Summary of site:
A substantial river sinks into the large, cliff-lined shake hole at Pollanaffrin in times of flooding. A scramble leads to an 8m pitch on to a floor. On the east side, a climb through boulders leads to a second, tight 8m pitch and squeezes down drops of 3m and 2m to a junction. From here a northerly rift pinches out after 20m. To the south, a tight rift, over 250m long with a series of right-angled corners, passes through a duck and two sumps. The stream drains into the floor 20m before the final, impenetrable choke.
Sections of passage in the cave have a keyhole cross-section. This is the result of the early history of the cave when it lay below the water table and all the spaces were flooded; chemical weathering was able to dissolve the limestone equally in all directions along the preferred flow, creating a circular, tube-like passage. As the cave deepened and the water table fell, the residual stream flowed along the floor of the tube, eventually cutting a notch to create the keyhole profile. This feature can be seen in many caves. Cave development below the water table is described as the phreatic phase and that above, the vadose phase.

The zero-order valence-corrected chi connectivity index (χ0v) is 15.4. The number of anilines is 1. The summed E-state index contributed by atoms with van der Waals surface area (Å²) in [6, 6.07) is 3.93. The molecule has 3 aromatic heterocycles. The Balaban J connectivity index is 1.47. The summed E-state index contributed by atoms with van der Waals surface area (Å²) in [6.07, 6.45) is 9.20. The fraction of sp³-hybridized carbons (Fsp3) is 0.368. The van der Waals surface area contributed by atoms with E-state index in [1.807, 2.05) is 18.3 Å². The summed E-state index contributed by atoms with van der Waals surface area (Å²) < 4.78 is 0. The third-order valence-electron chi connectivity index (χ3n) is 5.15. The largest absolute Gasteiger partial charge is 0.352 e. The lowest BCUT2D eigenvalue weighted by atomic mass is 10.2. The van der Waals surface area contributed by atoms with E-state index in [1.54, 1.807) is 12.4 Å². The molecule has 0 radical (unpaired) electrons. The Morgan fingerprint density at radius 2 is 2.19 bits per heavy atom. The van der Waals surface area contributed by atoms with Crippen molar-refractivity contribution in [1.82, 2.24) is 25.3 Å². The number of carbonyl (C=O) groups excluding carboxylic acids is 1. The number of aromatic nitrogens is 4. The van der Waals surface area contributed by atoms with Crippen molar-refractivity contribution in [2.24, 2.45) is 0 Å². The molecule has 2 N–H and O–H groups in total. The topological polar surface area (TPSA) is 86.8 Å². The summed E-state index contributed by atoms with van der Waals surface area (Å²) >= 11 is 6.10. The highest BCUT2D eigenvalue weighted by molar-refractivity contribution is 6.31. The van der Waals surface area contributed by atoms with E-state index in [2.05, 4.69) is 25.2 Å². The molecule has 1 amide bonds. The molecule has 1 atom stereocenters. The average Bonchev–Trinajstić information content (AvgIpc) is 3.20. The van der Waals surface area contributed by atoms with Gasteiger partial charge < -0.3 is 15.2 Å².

The joints that cut near vertically through the limestone beds result from the stored stresses accumulated by the limestone through its history. Here they are in two sets crossing at right angles and the rifts in this cave seem to be controlled by these joint directions and are reflected in the cave plan.
Dye testing of the water to establish its flow has not been conducted at Pollanaffrin but it is believed to enter Noon’s Hole.